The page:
And so as the legal team, we support all three of those group companies. And when it came to looking at contact automation platforms, we obviously were looking for a solution that would be fitting for all three of these businesses who are very distinct and very different in their own way. And so we were looking for something that had the capability to create bespoke solutions for each one of them. We are 18 to 24 months into our journey with Juro. And so I look forward to sharing what we've achieved within this period, but also what's still ahead for us. I think just in the last year, we've generated over 10 ,000 documents in the platform. And we now have 240 active users across organizations. That's across all the three group companies.

Jacq Abernathy: Amazing. Thank you so much. So three different group companies, nearly 10 ,000 contracts, your processing documents, that is quite the scale. And one of the questions that we hear often from folks that are contemplating moving into the space comes down to how do you successfully implement or work on a tool like this? And so my question for you is, can you share how Takealot's legal team collaborates and agrees on contracts across the business?

Unified drafting and negotiation at B2B marketplaces

Maryke Richards: 100%. So we didn’t have, perhaps as a starting point, when it came to embarking on this project, we didn’t have the luxury of having a dedicated legal ops person in our organization or specialized project managers. To assist with the implementation of this. This is a project that we took on as the commercial lawyers, wanting to look at more efficient ways of contact negotiation and drafting and execution across all through the group companies. And so from the onset, we were always going to follow a very user-centric approach to implementation, which is spending enough time defining what the problem is that you’re actually trying to solve.

Within each one of those businesses, which required a lengthy consultation process with all the users that we were dealing with. It was also always going to be a collaborative approach. So we wanted to design for the user, but also with the user. And so in designing bespoke solutions with each user within Juro, we were designing those solutions collectively with them.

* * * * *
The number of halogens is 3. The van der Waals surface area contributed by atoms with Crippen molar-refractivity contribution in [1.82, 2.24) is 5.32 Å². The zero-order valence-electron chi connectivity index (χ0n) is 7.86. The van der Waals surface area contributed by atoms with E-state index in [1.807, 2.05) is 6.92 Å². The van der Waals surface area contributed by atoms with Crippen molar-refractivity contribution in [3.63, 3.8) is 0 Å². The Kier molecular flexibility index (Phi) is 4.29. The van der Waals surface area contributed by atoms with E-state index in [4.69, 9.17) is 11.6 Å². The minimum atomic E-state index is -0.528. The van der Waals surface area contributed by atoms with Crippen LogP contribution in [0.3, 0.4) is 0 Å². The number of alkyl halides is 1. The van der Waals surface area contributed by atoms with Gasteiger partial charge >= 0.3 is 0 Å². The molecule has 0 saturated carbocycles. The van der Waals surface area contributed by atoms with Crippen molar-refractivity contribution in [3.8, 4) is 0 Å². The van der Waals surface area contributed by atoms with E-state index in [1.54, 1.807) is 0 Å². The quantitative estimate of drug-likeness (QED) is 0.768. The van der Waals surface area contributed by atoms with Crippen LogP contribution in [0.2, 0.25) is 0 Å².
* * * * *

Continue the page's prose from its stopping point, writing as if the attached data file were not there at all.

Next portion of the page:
Maryke Richards: So we didn’t take an approach of this is the legal team trying to implement tech just to augment the delivery of legal services to the group. We wanted to see how we can enable these businesses to scale also the way in which they contract and also for each one of those businesses speed to market and the speed at which we take innovation to the market is so important. And we wanted to see how we could support that as the legal team.

Jacq Abernathy: That’s great to hear. And sometimes I find that there’s this desire to want to get something live really quickly, because obviously you want to be able to kind of solve the problem you’re trying to solve. But what I’m hearing is that you guys almost like slowed down to speed up by really understanding these cases and really getting a sense for how these things have operated, which clearly has helped create a positive impact for your business. I understand. Nice. Love that. Thank you. So you guys have one central legal function you mentioned across the different business units. How is it that you today delegate and manage the various and numerous legal tasks across all these multiple departments and boards?

Self-service B2B contracts

Maryke Richards: So because we want a central legal function, we also wanted to create a system within the Juro platform where we create opportunities for the users to self-service so that we limit the legal to use intervention to transactions and to contracts that are actually of high value, high risk or that require strategic thinking.

And so there’s, we’ve had to identify the documents that we could deploy, that users could use to solve service and then also structure those that require legal intervention or intervention by other stakeholders in the business, whether that be our finance team or our engineering team or our data security. And so we structured each document based on the requirements of that particular team and user group that we were dealing with.

And we also enabled them through building playbooks into each one of their templates, dealing with general questions that we get and are often in the legal department, whether it’s around the liability or jurisdiction clauses, but also giving playbooks on the commercial terms, sections of the contracts that they deal with. To empower those individuals to be able to negotiate and conclude those contracts faster.